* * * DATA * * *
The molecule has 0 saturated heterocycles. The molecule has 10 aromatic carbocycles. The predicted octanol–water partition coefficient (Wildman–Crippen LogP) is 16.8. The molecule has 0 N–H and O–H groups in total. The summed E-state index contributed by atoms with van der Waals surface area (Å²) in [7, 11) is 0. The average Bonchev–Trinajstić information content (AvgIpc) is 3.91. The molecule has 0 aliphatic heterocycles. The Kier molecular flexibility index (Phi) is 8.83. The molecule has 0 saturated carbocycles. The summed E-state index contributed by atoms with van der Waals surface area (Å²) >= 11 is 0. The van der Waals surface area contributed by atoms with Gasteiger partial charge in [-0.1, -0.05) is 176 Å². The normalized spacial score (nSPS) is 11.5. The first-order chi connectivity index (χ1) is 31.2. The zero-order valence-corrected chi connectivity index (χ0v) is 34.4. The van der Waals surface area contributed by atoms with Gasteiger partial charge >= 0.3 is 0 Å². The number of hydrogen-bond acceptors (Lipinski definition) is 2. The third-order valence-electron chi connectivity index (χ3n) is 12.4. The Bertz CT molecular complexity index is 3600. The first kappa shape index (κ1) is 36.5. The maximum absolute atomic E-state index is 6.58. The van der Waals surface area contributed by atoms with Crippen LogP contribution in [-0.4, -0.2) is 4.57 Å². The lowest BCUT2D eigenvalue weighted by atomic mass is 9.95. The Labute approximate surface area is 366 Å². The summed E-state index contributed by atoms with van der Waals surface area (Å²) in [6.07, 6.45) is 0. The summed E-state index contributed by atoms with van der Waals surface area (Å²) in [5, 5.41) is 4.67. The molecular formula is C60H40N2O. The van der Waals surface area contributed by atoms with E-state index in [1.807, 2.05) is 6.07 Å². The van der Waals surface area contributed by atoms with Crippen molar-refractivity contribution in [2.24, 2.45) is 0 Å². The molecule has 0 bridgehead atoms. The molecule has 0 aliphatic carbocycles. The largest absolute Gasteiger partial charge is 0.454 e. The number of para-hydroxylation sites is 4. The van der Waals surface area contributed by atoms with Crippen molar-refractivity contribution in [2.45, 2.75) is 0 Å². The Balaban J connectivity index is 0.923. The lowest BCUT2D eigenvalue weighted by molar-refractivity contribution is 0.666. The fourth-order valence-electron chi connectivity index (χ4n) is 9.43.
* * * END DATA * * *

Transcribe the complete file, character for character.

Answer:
The molecule has 0 saturated heterocycles. The molecule has 10 aromatic carbocycles. The predicted octanol–water partition coefficient (Wildman–Crippen LogP) is 16.8. The molecule has 0 N–H and O–H groups in total. The summed E-state index contributed by atoms with van der Waals surface area (Å²) in [7, 11) is 0. The average Bonchev–Trinajstić information content (AvgIpc) is 3.91. The molecule has 0 aliphatic heterocycles. The Kier molecular flexibility index (Phi) is 8.83. The molecule has 0 saturated carbocycles. The summed E-state index contributed by atoms with van der Waals surface area (Å²) >= 11 is 0. The van der Waals surface area contributed by atoms with Gasteiger partial charge in [-0.1, -0.05) is 176 Å². The normalized spacial score (nSPS) is 11.5. The first-order chi connectivity index (χ1) is 31.2. The zero-order valence-corrected chi connectivity index (χ0v) is 34.4. The van der Waals surface area contributed by atoms with Gasteiger partial charge >= 0.3 is 0 Å². The number of hydrogen-bond acceptors (Lipinski definition) is 2. The third-order valence-electron chi connectivity index (χ3n) is 12.4. The Bertz CT molecular complexity index is 3600. The first kappa shape index (κ1) is 36.5. The maximum absolute atomic E-state index is 6.58. The van der Waals surface area contributed by atoms with Crippen LogP contribution in [-0.4, -0.2) is 4.57 Å². The lowest BCUT2D eigenvalue weighted by atomic mass is 9.95. The Labute approximate surface area is 366 Å². The summed E-state index contributed by atoms with van der Waals surface area (Å²) in [6.07, 6.45) is 0. The summed E-state index contributed by atoms with van der Waals surface area (Å²) in [5, 5.41) is 4.67. The molecular formula is C60H40N2O. The van der Waals surface area contributed by atoms with E-state index in [1.807, 2.05) is 6.07 Å². The van der Waals surface area contributed by atoms with Crippen molar-refractivity contribution in [2.24, 2.45) is 0 Å². The molecule has 0 bridgehead atoms. The molecule has 0 aliphatic carbocycles. The largest absolute Gasteiger partial charge is 0.454 e. The number of para-hydroxylation sites is 4. The van der Waals surface area contributed by atoms with Crippen molar-refractivity contribution in [2.45, 2.75) is 0 Å². The Balaban J connectivity index is 0.923. The lowest BCUT2D eigenvalue weighted by molar-refractivity contribution is 0.666. The fourth-order valence-electron chi connectivity index (χ4n) is 9.43.